Select Page

l3Many business owners believe that boards are for larger companies only, and small companies cannot afford the time or the costs of a proper board.

This is very wrong!

Although large companies need to have properly-constituted boards in terms of the Companies Act, even the smallest gains considerable benefit from a proper board – benefits that provide a massive return on any modest costs that might be incurred.

This is even more true as the company starts to scale – moving from a small entrepreneurial owner-run business to one now needing a proper management team.

Business owners should ask themselves the following questions, especially if they have more than 20 people in the business:

1. What percentage of the important decisions in the business do I make by myself?

a. 75 – 100%

b. 25 – 74%

c. Less than 25%

2. Which are my main sources of information on the state of my business?

a. Monitoring bank balance and sales revenue

b. Monthly accounts – income statement and balance sheet

c. Monthly accounts together with reports covering both quantitative and qualitative issues.

3. How many management layers do I have below the executive team?

a. 0

b. 1

c. 2, or more

4. How frequently do I have a board meeting?

a. 2, or less, times a year

b. 3 or 4 times a year

c. 6 – 12 times a year

If you’ve answered mainly ‘c’s, you probably already have a functional board which is great.

If you’ve answered mainly ‘b’s, you might have a board but it doesn’t appear to be properly functional, while answers that are mainly ‘a’s show the urgent need for you to put together a professional board.

 

So, how is it that a board adds such value to a business?

Risk reduction – an experienced board reduces risk in the business through implementing proper processes and controls for strategy, oversight and planning. These not only enable risks to be identified timeously but actions to be in place to counter, or at least reduce the effect, of them. This also considerably reduces the financial risk for the typical owner-managed business.

Performance – businesses with strong, active boards grow faster, more sustainably, and are more profitable than the average. Staff turnover is generally reduced, and performance management improved. Costs are lower, too – not just operationally but through improved access to capital.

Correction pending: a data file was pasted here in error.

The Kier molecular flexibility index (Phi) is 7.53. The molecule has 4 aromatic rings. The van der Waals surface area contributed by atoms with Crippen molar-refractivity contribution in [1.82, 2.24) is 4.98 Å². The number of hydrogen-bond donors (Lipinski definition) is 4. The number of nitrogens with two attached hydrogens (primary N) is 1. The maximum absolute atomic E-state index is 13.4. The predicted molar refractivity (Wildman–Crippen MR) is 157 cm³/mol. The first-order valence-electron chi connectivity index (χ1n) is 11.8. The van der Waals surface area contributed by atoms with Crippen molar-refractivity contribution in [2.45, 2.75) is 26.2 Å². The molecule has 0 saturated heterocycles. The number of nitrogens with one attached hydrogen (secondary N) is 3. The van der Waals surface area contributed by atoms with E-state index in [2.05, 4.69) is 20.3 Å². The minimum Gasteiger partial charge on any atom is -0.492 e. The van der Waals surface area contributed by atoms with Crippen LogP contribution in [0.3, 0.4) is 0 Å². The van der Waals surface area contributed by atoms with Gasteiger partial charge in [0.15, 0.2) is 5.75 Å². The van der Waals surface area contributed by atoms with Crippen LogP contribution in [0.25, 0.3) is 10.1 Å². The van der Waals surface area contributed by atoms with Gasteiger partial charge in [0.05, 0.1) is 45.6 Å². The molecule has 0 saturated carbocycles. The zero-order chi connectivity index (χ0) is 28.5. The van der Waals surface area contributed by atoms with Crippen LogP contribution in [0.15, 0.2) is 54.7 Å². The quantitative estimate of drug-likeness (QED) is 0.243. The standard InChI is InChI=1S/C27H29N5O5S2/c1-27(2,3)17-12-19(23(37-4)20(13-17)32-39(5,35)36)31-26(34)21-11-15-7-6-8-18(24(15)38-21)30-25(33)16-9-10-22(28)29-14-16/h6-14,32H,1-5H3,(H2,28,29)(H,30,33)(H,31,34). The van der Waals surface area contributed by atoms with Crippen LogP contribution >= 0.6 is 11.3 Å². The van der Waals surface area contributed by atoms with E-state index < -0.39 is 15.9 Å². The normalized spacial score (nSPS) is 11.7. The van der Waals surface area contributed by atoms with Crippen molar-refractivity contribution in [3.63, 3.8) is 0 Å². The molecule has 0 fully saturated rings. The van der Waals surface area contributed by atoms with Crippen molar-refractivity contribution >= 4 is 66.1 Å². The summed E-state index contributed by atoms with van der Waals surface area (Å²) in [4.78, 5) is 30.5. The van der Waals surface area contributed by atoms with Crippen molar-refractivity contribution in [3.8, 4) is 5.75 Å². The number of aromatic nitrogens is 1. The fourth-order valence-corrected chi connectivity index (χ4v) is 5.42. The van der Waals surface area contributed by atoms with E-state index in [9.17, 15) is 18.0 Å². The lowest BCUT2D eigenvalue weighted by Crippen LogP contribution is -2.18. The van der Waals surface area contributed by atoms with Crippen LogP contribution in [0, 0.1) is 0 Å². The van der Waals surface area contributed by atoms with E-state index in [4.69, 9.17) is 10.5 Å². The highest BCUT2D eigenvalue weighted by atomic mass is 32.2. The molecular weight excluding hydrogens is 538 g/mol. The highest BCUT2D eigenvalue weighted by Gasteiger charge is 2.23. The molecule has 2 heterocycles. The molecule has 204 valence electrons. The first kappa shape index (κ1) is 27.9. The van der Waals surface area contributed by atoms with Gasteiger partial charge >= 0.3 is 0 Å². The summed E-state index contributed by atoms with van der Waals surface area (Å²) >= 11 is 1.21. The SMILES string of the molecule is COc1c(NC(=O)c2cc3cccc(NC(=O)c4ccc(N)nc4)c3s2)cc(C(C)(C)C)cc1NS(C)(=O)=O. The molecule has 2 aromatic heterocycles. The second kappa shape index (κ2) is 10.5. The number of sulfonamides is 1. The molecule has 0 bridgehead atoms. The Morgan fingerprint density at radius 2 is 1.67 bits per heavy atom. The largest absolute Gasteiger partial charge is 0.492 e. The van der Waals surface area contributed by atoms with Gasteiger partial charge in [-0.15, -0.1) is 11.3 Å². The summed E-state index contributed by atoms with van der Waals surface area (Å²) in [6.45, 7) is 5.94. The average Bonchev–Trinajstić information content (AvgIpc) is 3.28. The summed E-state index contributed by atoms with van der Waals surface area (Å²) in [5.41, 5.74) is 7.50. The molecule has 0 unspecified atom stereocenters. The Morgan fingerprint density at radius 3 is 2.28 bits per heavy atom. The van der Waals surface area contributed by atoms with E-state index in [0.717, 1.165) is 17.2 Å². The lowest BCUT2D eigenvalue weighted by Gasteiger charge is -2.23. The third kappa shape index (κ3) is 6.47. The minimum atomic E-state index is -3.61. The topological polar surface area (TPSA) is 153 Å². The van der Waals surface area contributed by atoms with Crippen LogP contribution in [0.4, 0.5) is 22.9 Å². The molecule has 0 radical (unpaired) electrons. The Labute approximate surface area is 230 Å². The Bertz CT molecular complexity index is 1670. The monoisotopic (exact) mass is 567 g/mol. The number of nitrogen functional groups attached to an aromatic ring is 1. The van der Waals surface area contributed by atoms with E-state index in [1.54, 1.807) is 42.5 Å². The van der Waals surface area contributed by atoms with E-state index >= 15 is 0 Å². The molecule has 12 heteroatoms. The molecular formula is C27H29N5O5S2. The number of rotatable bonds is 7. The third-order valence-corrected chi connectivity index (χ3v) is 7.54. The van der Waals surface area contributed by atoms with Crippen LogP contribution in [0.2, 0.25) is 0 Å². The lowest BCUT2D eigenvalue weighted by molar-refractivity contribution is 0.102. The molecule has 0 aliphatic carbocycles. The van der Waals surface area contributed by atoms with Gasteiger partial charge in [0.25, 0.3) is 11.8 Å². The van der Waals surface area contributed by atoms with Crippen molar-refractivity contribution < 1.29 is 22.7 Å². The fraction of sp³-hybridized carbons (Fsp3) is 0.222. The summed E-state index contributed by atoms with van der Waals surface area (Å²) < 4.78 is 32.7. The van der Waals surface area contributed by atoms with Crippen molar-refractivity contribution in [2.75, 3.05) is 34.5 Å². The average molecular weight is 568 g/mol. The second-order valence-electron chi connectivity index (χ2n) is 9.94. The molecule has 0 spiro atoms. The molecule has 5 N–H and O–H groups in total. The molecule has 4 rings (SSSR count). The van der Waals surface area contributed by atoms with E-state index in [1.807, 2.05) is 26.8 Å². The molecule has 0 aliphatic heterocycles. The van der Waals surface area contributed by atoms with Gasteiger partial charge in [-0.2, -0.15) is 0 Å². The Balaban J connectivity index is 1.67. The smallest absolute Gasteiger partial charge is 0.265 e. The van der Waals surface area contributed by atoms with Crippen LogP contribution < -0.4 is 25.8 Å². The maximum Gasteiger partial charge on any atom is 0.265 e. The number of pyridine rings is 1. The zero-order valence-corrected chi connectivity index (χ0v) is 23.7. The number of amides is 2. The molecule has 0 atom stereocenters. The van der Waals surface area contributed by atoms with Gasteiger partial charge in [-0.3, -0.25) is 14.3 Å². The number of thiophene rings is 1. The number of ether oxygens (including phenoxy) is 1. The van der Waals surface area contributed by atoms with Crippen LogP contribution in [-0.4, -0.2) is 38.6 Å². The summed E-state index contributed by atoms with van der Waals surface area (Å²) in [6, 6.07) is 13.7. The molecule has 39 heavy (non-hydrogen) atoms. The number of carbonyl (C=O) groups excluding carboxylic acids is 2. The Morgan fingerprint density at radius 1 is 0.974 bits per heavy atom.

Experience – it’s widely acknowledged that there’s a significant skills shortage. Appointing experienced executives (often retired) as non-executive / independent directors to your board can provide significant business experience to your organisation at very modest cost, as they’re not working with you full-time. It provides a great learning experience for the whole team, too.

Management accountability – this is often a difficult area in a growing business, especially one where the management team started the business together. As the business grows, there is a need for proper controls and accountability – areas where an experienced board can assist and remove some of the emotion that often accompanies such change.

Of course, all these areas are interlinked and all depend on a board of committed, experienced executives, well-versed in directorship, and a CEO willing and able to work with a board that takes its duties seriously.

Bear in mind that in terms of section 66 of The Companies Act, the business and affairs of a company must be managed by, or under the direction of, its board, so the duties can be summarised as follows:

    • Setting and steering strategic direction
    • Approving policy and planning
    • Overseeing and monitoring
    • Ensuring accountability

If you’d like to find out more about how boards can add significant value to a business and what your board should look like, book a free, no-obligation call with me here – I’d be happy to talk with you.

 

#BusinessFitness #Board #CEO #Entrepreneur #Governance #Growth #NED #Profitability #Risk #SmallBusiness #Strategy #Success #Valuations

 

Some of my other posts related to boards can be found here: